Darrell Royal came to Mississippi State from the CFL's Edmonton Eskimos and put up back-to-back 6–4 records in his two seasons as the Maroons head football coach. Royal resigned after just two seasons to accept the head football coach position at Washington. Royal would go on to achieve great successes and solidify his place among the all-time greatest college football coaches at Texas. Wade Walker was promoted from line coach to head coach following Royal's departure. Walker compiled a 22–32–2 record over his 6-season tenure. In 1958 the Legislature renamed the university as Mississippi State University; the Mississippi State Maroons posted a lackluster 2–7–1 record in 1959. The following year, Walker's Maroons improved to 5–5, but students and alumni demanded his ouster. University president Dean W. Colvard relented and fired Walker as football coach, but kept him on as athletic director, a post he kept until 1966. Mississippi State changed its mascot from Maroons to Bulldogs in 1960. However, "Bulldogs" had been used unofficially since at least 1905, the nickname had long been interchangeable with "Maroons."
Paul Davis was promoted from assistant coach to head coach following Walker's firing. His teams went 20 -- 38 -- 9 -- 22 -- 2 in the Southeastern Conference in Davis' five seasons; the Bulldogs had a 7–2–2 record in 1963, earning its first postseason bowl game since 1939. The team finished the season with a 16–12 victory over North Carolina State in front of 8,309 fans at the 1963 Liberty Bowl played in a bitter cold Philadelphia. Mississippi State was able to convert two botched North Carolina State punts into touchdowns, a 13–0 lead at the first quarter. United Press International named Davis the SEC Coach of the Year for the 1963 season. After a lackluster 2–8 record in 1966, MSU terminated Davis, as well as athletic director Wade Walker. Charles Shira, defensive coordinator for the University of Texas under former Bulldogs head coach Darrell Royal, was named to fill the head coaching position as well as the vacant post of Athletic Director. In his first season, his team won two games, followed by none the following year.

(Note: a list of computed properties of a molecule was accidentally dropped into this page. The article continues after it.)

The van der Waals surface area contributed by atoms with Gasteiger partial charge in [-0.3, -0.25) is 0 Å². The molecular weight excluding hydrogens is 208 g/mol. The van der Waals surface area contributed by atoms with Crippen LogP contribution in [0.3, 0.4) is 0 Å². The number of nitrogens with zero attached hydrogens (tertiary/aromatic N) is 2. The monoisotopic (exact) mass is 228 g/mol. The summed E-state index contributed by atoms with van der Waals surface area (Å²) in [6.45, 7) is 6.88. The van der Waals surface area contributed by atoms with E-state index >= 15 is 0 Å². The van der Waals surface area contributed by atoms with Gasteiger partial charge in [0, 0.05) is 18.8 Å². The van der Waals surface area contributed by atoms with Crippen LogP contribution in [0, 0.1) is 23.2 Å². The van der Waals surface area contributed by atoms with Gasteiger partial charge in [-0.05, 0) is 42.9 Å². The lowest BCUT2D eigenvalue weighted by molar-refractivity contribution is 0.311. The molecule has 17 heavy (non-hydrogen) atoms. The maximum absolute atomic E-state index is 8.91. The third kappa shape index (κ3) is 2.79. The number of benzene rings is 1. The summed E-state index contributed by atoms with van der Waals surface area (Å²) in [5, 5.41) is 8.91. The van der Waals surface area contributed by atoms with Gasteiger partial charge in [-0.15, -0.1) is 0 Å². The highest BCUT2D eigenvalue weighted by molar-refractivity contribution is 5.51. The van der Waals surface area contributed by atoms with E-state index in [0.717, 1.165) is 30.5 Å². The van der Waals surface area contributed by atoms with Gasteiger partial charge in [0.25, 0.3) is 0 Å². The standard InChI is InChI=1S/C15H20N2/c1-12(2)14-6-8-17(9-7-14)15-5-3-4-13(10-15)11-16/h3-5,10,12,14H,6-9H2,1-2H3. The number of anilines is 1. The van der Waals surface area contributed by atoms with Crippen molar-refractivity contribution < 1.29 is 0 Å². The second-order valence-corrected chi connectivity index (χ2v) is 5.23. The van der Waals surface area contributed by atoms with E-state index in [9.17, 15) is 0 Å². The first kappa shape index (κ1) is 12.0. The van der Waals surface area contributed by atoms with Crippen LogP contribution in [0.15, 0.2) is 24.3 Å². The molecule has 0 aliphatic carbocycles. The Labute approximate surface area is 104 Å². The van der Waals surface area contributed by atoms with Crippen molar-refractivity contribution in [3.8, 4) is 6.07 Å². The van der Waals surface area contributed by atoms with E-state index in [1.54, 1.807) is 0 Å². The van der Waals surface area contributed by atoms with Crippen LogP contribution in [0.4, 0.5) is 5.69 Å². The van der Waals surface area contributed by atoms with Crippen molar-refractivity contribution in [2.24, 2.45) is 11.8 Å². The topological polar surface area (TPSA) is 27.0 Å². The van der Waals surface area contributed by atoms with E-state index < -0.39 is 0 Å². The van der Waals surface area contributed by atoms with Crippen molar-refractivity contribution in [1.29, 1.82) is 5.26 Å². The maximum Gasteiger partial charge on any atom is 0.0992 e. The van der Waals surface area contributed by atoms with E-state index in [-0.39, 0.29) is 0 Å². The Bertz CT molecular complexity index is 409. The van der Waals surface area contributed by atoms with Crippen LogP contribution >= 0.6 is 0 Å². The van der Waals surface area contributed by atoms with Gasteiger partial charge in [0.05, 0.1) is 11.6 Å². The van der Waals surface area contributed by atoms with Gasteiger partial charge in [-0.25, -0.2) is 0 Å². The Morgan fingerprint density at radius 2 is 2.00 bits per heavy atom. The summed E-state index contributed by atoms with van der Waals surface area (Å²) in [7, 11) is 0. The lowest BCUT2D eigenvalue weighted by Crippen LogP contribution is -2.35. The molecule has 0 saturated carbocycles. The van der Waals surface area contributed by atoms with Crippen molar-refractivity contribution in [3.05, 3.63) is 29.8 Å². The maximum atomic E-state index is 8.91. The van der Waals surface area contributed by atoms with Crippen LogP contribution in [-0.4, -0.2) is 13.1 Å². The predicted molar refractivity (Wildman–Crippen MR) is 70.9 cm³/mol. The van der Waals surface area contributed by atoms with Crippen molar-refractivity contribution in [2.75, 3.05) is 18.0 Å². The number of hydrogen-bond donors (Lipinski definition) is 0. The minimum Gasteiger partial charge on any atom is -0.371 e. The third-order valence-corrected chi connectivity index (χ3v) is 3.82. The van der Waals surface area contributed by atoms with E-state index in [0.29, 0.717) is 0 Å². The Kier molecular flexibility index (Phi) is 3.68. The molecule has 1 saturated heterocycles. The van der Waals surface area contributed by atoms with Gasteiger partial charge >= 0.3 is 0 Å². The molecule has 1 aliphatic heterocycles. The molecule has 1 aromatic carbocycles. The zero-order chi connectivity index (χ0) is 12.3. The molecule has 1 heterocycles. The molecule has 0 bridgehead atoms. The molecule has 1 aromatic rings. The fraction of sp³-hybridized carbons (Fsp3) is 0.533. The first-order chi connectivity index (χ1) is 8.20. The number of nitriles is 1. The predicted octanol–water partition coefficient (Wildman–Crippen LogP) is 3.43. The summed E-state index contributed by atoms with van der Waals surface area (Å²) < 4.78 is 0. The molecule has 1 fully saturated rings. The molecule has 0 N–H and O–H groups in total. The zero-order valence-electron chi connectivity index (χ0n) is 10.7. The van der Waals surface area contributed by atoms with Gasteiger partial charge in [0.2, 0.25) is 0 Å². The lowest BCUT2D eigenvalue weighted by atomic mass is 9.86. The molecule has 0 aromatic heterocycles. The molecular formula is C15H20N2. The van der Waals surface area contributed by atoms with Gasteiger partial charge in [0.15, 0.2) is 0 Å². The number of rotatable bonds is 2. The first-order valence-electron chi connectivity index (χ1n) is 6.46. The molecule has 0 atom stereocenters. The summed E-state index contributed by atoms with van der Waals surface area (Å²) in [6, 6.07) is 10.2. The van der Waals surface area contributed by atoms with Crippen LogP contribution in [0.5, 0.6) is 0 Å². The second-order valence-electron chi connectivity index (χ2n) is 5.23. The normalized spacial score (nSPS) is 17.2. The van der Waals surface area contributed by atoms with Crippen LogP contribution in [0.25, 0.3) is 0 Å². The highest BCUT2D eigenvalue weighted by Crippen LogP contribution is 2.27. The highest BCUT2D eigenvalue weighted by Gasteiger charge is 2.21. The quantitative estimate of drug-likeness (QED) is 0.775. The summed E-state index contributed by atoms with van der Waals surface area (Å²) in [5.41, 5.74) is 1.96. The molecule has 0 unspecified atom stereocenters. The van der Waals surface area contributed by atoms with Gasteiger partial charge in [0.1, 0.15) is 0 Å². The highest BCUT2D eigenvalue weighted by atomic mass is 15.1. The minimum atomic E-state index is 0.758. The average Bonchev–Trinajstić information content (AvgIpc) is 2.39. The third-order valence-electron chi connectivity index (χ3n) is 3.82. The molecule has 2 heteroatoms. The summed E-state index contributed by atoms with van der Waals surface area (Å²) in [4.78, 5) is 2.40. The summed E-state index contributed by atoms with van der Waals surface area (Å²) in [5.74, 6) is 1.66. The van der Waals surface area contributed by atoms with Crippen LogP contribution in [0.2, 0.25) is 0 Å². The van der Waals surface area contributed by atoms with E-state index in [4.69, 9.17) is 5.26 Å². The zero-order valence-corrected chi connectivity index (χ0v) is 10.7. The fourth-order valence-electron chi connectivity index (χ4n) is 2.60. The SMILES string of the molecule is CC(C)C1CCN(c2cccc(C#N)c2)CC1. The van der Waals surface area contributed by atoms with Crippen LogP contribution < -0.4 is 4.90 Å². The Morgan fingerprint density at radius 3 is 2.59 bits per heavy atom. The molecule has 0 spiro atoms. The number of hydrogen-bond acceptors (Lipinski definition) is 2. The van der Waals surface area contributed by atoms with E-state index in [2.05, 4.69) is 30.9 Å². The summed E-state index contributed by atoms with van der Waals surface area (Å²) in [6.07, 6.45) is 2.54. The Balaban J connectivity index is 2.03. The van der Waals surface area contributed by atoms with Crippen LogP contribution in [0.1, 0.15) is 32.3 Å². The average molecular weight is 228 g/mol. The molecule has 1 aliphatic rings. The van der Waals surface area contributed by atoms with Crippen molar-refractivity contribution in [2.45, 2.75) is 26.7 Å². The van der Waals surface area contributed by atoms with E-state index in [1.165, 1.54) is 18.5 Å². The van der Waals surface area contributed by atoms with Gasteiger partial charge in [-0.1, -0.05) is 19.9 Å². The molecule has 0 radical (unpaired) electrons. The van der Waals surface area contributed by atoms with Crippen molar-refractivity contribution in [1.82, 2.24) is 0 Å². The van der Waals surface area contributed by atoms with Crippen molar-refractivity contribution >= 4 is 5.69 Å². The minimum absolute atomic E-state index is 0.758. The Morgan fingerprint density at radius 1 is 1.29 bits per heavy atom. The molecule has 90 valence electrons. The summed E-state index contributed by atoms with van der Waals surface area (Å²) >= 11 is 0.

Mississippi State improved to 3–7 in 1969. That year, Shira served as the coach for the Gray squad in the Blue-Gray Classic. Mississippi State posted a surprising six-win season in 1970, including a victory over rival #10 Ole Miss. For the accomplishment, the SEC named Shira its Coach of the Year. In 1969, Shira became the first MSU football coach to coach Frank Dowsing. In 1972, h
Safety (gridiron football position)